Please use this identifier to cite or link to this item: http://hdl.handle.net/11189/7341
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dc.contributor.authorMasconi, Katya L.en_US
dc.contributor.authorMatsha, Tandi Edithen_US
dc.contributor.authorErasmus, Rajiv Ten_US
dc.contributor.authorKengne, Andre Pascalen_US
dc.date.accessioned2020-06-30T09:31:06Z-
dc.date.available2020-06-30T09:31:06Z-
dc.date.issued2015-
dc.identifier.citationMasconi, K. L., Matsha, T. E., Erasmus, R. T. et al. 2015. Effects of Different Missing Data Imputation Techniques on the Performance of Undiagnosed Diabetes Risk Prediction Models in a Mixed-Ancestry Population of South Africa. PLoS ONE, 10(9): e0139210. [http://doi.org/10.1371/journal. pone.0139210]en_US
dc.identifier.issn1932-6203-
dc.identifier.urihttp://hdl.handle.net/11189/7341-
dc.description.abstractBackground: Imputation techniques used to handle missing data are based on the principle of replacement. It is widely advocated that multiple imputation is superior to other imputation methods, however studies have suggested that simple methods for filling missing data can be just as accurate as complex methods. The objective of this study was to implement a number of simple and more complex imputation methods, and assess the effect of these techniques on the performance of undiagnosed diabetes risk prediction models during external validation. Methods: Data from the Cape Town Bellville-South cohort served as the basis for this study. Imputation methods and models were identified via recent systematic reviews. Models’ discrimination was assessed and compared using C-statistic and non-parametric methods, before and after recalibration through simple intercept adjustment. Results: The study sample consisted of 1256 individuals, of whom 173 were excluded due to previously diagnosed diabetes. Of the final 1083 individuals, 329 (30.4%) had missing data. Family history had the highest proportion of missing data (25%). Imputation of the outcome, undiagnosed diabetes, was highest in stochastic regression imputation (163 individuals). Overall, deletion resulted in the lowest model performances while simple imputation yielded the highest C-statistic for the Cambridge Diabetes Risk model, Kuwaiti Risk model, Omani Diabetes Risk model and Rotterdam Predictive model. Multiple imputation only yielded the highest C-statistic for the Rotterdam Predictive model, which were matched by simpler imputation methods. Conclusions: Deletion was confirmed as a poor technique for handling missing data. However, despite the emphasized disadvantages of simpler imputation methods, this study showed that implementing these methods results in similar predictive utility for undiagnosed diabetes when compared to multiple imputation.en_US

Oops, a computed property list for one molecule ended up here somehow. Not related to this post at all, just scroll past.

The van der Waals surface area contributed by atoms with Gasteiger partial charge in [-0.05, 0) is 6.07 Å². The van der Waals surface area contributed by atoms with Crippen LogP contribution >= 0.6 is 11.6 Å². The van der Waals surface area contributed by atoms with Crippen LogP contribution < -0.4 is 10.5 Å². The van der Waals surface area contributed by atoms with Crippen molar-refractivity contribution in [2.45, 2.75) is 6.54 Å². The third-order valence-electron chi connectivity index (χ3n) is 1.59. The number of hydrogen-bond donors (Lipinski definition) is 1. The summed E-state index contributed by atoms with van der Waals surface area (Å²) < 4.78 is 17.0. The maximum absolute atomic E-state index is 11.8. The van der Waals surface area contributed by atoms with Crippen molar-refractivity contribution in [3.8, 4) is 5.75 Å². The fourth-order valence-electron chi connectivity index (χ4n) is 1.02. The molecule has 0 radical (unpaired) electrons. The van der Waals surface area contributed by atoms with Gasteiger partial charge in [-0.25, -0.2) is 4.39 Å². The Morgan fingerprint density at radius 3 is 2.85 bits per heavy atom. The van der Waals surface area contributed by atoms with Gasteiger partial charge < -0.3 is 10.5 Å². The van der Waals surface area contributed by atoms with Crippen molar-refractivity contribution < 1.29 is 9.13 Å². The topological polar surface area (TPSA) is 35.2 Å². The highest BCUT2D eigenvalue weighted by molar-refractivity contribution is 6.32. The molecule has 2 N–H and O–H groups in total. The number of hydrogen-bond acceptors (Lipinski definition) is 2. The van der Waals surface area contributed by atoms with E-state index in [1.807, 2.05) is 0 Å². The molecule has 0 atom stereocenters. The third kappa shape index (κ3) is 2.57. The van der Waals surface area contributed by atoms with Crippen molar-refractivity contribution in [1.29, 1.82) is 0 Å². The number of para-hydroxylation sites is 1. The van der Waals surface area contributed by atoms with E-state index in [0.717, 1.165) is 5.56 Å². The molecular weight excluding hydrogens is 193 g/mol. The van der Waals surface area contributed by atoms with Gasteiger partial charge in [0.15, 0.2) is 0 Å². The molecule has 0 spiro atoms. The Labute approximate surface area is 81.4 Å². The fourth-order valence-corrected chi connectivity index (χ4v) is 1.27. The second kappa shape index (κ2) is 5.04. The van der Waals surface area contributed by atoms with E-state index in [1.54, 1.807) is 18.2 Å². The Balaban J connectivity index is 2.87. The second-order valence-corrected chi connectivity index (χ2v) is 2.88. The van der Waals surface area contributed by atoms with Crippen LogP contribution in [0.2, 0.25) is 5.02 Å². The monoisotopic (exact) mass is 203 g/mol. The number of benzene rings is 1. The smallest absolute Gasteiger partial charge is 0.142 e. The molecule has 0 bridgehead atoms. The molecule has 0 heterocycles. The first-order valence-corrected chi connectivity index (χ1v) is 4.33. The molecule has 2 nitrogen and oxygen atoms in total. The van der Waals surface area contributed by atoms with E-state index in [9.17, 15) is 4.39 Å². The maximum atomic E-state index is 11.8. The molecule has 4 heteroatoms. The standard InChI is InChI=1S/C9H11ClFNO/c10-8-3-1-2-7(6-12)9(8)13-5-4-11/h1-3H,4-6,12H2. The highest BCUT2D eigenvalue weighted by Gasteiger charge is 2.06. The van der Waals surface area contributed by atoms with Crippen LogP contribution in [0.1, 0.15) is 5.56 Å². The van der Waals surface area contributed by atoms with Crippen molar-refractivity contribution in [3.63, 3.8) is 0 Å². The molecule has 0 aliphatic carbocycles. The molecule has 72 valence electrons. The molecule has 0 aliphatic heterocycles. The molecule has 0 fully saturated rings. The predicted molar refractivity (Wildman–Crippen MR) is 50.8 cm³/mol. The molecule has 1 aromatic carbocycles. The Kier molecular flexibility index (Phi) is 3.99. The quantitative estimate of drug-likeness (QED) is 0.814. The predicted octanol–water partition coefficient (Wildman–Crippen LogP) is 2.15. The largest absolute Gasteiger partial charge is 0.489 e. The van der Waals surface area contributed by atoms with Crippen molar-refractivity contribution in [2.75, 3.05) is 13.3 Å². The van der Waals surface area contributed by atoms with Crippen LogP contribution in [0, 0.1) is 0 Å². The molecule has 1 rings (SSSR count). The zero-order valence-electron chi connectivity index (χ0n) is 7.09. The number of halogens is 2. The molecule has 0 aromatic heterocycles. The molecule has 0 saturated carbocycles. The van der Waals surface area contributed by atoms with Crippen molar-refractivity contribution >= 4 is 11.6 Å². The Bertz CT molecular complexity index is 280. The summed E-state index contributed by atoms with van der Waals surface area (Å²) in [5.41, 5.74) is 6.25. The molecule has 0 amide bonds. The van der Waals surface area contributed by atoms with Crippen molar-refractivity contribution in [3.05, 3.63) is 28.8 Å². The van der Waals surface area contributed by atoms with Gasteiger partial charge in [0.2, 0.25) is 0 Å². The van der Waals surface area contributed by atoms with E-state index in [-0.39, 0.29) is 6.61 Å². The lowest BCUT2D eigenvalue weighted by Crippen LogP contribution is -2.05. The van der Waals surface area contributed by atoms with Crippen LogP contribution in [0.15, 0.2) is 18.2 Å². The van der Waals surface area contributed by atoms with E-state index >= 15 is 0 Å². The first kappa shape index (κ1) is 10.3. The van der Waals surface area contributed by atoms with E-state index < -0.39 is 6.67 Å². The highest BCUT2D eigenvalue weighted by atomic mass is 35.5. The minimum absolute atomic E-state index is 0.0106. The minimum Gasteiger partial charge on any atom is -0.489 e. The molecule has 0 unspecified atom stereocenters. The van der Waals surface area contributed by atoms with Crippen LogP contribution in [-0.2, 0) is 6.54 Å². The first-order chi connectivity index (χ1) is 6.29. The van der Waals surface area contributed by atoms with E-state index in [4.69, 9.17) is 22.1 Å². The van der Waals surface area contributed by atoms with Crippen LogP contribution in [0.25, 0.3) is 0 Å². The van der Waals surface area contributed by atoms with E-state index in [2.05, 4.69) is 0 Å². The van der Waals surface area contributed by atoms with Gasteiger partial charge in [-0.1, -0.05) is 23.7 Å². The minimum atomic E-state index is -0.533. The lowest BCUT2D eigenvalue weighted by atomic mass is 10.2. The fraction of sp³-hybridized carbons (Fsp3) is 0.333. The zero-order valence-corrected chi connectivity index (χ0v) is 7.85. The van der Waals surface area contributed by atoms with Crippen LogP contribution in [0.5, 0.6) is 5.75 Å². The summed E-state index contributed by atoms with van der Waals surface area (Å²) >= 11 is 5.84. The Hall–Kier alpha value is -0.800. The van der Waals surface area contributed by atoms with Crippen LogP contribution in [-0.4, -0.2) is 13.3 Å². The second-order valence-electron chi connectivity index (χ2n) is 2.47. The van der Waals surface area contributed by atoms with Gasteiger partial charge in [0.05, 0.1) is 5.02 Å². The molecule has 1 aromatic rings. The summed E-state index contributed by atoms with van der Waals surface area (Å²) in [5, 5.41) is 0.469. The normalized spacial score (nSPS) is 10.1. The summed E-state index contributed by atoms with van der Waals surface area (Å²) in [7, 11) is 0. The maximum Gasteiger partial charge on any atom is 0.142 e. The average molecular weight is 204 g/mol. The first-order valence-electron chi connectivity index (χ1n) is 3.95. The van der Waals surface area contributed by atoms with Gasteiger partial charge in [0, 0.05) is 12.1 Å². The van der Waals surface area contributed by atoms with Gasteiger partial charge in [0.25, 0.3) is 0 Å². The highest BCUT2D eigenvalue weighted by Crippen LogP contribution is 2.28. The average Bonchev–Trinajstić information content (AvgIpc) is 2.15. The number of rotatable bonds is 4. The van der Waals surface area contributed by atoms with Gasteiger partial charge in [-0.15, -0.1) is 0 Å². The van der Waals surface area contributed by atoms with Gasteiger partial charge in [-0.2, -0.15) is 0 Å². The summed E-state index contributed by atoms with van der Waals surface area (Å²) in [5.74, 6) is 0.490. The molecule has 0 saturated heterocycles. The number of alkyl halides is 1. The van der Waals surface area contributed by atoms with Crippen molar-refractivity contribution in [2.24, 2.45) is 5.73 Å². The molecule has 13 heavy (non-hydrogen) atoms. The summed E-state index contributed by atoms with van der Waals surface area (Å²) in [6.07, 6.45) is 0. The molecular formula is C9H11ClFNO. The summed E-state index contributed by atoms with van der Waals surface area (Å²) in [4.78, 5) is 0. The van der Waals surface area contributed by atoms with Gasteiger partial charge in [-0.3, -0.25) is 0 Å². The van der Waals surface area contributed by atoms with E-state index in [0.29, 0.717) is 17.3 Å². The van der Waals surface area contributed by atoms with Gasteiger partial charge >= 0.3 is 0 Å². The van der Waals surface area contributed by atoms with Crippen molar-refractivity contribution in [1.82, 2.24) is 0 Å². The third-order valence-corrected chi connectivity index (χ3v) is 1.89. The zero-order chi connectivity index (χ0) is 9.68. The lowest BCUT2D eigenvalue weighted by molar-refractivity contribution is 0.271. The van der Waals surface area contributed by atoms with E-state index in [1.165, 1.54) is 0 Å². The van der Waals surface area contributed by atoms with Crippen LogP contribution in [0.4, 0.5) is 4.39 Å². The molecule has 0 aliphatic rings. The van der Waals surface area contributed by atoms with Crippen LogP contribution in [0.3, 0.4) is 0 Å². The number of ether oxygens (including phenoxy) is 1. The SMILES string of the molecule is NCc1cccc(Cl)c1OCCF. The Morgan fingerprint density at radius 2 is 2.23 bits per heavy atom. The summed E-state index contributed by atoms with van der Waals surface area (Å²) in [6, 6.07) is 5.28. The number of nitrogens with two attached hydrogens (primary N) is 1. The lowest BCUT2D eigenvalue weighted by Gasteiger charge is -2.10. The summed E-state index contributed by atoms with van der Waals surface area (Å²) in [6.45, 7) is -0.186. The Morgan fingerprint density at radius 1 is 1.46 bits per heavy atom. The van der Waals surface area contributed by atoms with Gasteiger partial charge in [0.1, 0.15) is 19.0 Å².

dc.language.isoenen_US
dc.publisherPublic Library of Scienceen_US
dc.relation.ispartofPlos Oneen_US
dc.subjectImputation techniquesen_US
dc.subjectundiagnosed diabetesen_US
dc.subjectmultiple imputationen_US
dc.subjectBellville-Southen_US
dc.subjectstochastic regression imputationen_US
dc.titleEffects of Different Missing Data Imputation Techniques on the Performance of Undiagnosed Diabetes Risk Prediction Models in a Mixed-Ancestry Population of South Africaen_US
dc.identifier.doihttp://doi.org/10.1371/journal. pone.0139210-
dc.typeArticleen_US
Appears in Collections:HWSci - Journal Articles (DHET subsidised)
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